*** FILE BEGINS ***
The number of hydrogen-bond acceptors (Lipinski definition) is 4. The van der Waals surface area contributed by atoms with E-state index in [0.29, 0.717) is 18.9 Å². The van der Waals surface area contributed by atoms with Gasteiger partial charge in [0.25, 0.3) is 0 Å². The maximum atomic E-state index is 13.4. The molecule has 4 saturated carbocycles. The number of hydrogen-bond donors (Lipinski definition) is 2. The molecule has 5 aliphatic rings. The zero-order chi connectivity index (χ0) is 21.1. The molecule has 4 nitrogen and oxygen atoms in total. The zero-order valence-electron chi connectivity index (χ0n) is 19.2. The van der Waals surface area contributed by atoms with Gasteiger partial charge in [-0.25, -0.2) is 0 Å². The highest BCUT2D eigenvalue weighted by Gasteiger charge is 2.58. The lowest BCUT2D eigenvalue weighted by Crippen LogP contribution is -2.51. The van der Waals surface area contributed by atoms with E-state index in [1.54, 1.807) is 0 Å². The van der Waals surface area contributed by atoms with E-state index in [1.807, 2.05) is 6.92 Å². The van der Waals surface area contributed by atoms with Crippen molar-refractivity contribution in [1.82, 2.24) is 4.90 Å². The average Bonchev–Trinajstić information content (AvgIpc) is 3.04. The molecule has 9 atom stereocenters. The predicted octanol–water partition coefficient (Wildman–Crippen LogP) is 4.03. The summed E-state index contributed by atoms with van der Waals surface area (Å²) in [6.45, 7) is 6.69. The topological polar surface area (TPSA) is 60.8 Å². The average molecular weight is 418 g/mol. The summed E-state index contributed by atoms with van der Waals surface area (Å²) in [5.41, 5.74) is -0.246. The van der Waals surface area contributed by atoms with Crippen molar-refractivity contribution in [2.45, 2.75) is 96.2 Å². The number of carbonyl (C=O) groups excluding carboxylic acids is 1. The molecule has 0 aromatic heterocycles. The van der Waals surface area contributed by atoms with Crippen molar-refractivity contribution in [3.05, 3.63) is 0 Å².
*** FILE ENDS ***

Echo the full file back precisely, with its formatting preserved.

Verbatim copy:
The number of hydrogen-bond acceptors (Lipinski definition) is 4. The van der Waals surface area contributed by atoms with E-state index in [0.29, 0.717) is 18.9 Å². The van der Waals surface area contributed by atoms with Gasteiger partial charge in [0.25, 0.3) is 0 Å². The maximum atomic E-state index is 13.4. The molecule has 4 saturated carbocycles. The number of hydrogen-bond donors (Lipinski definition) is 2. The molecule has 5 aliphatic rings. The zero-order chi connectivity index (χ0) is 21.1. The molecule has 4 nitrogen and oxygen atoms in total. The zero-order valence-electron chi connectivity index (χ0n) is 19.2. The van der Waals surface area contributed by atoms with Gasteiger partial charge in [-0.25, -0.2) is 0 Å². The highest BCUT2D eigenvalue weighted by Gasteiger charge is 2.58. The lowest BCUT2D eigenvalue weighted by Crippen LogP contribution is -2.51. The van der Waals surface area contributed by atoms with E-state index in [1.54, 1.807) is 0 Å². The van der Waals surface area contributed by atoms with E-state index in [1.807, 2.05) is 6.92 Å². The van der Waals surface area contributed by atoms with Crippen molar-refractivity contribution in [1.82, 2.24) is 4.90 Å². The average Bonchev–Trinajstić information content (AvgIpc) is 3.04. The molecule has 9 atom stereocenters. The predicted octanol–water partition coefficient (Wildman–Crippen LogP) is 4.03. The summed E-state index contributed by atoms with van der Waals surface area (Å²) in [6.45, 7) is 6.69. The topological polar surface area (TPSA) is 60.8 Å². The average molecular weight is 418 g/mol. The summed E-state index contributed by atoms with van der Waals surface area (Å²) in [5.41, 5.74) is -0.246. The van der Waals surface area contributed by atoms with Crippen molar-refractivity contribution in [2.45, 2.75) is 96.2 Å². The number of carbonyl (C=O) groups excluding carboxylic acids is 1. The molecule has 0 aromatic heterocycles. The van der Waals surface area contributed by atoms with Crippen molar-refractivity contribution in [3.05, 3.63) is 0 Å².